Trial begins in death of Livingston Parish woman: ‘He hit her again and again and again and she was beaten to death’ _lowres

Jerry Pinestraw

A Livingston Parish jury Thursday found Jerry Pinestraw guilty of second-degree murder in the 2014 beating death of his girlfriend, Nicole Ozment, at their home south of Denham Springs.

The conviction carries a mandatory life sentence without the possibility of parole.

That Pinestraw, 38, slew Ozment was never in dispute, but defense attorneys argued that he killed her “in the heat of passion” and argued for a lesser charge of manslaughter, which is punishable by up to 40 years in prison.

The 12-member jury was divided, with two members dissenting with the majority. State law requires only 10 members for a verdict in second-degree murder cases.

In her closing statement, prosecutor Charlotte Foster emphasized the brutality of the attack and the sheer number of blows Pinestraw inflicted. Ozment’s fingernails were torn out; the pummeling liquefied fat in her legs; doctors couldn’t even count the number of times she was hit in the head, the prosecutor told the jury.

Pinestraw beat her with a metal pipe until it broke, then kept going, she said.

“I’m not going to ask you all not to punish this man,” defense attorney Vanessa Williams countered. “What I am going to ask is you punish him appropriately. … I’m asking you to find him guilty of the appropriate charge — manslaughter. That’s what was described to you.”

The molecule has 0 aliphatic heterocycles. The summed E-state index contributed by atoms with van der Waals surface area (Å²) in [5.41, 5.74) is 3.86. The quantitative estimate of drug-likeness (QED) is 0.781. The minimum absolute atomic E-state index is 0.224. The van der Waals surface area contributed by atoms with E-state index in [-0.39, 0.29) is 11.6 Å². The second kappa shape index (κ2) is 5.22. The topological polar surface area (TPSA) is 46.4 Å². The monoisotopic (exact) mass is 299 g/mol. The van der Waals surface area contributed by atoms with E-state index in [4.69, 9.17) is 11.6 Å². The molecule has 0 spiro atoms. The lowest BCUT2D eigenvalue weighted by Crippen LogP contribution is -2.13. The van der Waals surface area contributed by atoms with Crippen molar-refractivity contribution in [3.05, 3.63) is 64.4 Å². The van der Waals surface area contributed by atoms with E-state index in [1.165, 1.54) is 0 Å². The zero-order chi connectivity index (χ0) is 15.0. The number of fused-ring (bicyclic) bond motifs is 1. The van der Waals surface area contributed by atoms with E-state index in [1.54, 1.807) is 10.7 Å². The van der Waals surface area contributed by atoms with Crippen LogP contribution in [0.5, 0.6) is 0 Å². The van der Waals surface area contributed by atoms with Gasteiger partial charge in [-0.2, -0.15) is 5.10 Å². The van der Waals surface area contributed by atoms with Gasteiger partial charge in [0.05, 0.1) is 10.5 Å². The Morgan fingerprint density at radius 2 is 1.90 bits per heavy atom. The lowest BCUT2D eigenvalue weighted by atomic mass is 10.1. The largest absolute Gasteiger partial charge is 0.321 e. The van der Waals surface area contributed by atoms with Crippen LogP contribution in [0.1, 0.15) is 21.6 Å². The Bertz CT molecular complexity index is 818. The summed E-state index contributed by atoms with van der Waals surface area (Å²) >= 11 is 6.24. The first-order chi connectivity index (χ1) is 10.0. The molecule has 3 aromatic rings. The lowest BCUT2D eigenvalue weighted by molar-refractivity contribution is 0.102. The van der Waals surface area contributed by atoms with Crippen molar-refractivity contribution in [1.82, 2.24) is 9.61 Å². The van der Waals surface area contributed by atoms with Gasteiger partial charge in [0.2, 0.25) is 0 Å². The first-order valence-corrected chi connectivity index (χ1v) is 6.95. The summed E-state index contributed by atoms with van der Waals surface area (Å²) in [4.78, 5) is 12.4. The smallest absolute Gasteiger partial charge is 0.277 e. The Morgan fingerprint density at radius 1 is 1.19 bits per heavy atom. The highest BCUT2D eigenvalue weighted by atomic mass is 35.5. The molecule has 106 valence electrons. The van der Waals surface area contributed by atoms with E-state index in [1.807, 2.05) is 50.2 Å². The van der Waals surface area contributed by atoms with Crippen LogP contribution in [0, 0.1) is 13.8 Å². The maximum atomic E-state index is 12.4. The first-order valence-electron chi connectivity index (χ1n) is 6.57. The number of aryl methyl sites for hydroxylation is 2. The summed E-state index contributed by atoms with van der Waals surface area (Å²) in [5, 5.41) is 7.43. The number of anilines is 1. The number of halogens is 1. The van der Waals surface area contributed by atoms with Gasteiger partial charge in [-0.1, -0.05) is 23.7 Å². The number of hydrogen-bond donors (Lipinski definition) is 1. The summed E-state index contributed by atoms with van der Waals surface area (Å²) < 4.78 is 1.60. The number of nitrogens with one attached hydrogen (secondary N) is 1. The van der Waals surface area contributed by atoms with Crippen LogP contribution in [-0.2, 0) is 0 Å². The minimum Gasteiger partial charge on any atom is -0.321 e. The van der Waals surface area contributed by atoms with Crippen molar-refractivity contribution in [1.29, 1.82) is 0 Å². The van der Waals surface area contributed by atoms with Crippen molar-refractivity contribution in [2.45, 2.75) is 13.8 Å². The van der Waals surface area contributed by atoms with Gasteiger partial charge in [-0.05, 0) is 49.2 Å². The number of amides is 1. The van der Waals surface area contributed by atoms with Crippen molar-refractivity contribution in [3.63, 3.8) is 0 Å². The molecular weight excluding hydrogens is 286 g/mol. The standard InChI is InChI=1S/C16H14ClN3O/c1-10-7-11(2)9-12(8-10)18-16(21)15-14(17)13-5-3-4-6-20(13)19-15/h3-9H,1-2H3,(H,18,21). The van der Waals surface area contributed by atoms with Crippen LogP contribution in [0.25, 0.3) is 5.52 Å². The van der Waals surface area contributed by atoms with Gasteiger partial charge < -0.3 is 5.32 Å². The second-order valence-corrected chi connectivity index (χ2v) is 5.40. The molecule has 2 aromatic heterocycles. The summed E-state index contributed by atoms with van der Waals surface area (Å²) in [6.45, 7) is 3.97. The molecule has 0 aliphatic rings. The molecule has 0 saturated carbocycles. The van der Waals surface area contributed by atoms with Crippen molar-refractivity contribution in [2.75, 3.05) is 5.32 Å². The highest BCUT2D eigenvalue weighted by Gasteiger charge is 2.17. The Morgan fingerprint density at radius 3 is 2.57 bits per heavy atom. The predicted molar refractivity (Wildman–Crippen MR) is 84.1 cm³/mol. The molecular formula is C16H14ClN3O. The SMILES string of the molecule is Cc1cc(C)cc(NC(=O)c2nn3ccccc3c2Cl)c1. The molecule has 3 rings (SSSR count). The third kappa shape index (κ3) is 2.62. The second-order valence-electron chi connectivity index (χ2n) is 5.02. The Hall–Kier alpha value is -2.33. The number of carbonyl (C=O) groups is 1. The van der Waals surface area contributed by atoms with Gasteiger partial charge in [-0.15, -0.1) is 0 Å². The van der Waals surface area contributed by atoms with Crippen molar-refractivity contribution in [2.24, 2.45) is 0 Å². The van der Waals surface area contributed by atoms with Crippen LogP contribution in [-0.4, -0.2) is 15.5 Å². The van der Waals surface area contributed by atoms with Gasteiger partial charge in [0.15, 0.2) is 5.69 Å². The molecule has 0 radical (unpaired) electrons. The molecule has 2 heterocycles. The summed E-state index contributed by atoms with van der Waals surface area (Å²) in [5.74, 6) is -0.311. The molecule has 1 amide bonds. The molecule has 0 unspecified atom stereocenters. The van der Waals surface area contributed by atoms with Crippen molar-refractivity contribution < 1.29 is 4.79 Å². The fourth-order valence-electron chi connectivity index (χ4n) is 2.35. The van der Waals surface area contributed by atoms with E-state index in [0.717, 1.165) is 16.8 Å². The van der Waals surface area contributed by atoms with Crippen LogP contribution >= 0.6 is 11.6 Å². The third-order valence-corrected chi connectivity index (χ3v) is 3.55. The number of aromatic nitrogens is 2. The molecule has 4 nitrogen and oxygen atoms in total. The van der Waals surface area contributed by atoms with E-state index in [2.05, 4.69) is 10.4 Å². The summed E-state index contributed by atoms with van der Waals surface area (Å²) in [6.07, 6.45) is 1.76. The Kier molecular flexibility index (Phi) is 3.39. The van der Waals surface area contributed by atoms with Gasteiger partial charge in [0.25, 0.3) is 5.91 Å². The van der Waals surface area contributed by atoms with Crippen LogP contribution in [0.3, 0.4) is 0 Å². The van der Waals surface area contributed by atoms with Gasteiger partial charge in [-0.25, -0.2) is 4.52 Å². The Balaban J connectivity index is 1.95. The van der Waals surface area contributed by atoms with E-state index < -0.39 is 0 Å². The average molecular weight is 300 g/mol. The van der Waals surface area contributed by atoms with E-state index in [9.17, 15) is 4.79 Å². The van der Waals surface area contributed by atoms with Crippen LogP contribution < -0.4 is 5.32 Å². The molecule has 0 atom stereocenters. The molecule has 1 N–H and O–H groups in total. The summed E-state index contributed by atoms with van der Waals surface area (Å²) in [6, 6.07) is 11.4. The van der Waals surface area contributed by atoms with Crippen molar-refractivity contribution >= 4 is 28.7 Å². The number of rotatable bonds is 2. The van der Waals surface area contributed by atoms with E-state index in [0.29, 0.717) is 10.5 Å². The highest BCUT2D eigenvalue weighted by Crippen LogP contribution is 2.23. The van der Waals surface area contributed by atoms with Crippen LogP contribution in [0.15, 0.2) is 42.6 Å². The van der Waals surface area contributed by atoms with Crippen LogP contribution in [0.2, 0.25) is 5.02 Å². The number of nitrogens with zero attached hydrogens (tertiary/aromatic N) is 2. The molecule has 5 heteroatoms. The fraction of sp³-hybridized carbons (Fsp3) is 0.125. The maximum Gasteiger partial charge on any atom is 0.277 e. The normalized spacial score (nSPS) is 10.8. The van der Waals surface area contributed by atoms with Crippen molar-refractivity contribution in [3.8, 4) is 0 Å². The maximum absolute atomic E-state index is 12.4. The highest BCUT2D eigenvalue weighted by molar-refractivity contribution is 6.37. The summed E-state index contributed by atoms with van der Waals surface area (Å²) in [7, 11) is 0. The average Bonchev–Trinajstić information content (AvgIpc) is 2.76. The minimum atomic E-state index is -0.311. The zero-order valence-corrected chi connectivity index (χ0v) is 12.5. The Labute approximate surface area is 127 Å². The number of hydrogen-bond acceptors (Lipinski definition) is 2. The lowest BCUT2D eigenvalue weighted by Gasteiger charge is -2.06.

To that end, she painted Ozment’s death as a fight between her and Pinestraw in which they both attacked the other and that he killed her in a fit of rage.

Ozment’s injuries — with the possible exception of one bruise — were all recent, not evidence of long-term abuse, Williams said, though prosecutors had said Ozment reported Pinestraw for abuse before she was killed.

The day she died, Ozment and Pinestraw got into “a sudden, heated argument,” the defense attorney said. Pinestraw believed Ozment was cheating on him, but something else seemed to have pushed the argument into violence, though what is unclear, Williams continued.

She pointed to a statement made by one of Ozment’s children as evidence that Pinestraw killed Ozment in the heat of the moment. The child told law enforcement that she woke up to fighting and saw Pinestraw hit her. But she said the argument didn’t take place over a long period of time, and it didn’t stop and start again.

“That’s the testimony from the only eyewitness,” Williams said.

Foster disputed the defense’s version of events, saying the child may not have heard everything that happened. She also took issue with the claim that the beating was mutual.

“If (Ozment) hit (Pinestraw), there was no mark on him. He was whole,” the prosecutor said.

Follow Steve Hardy on Twitter, @SteveRHardy.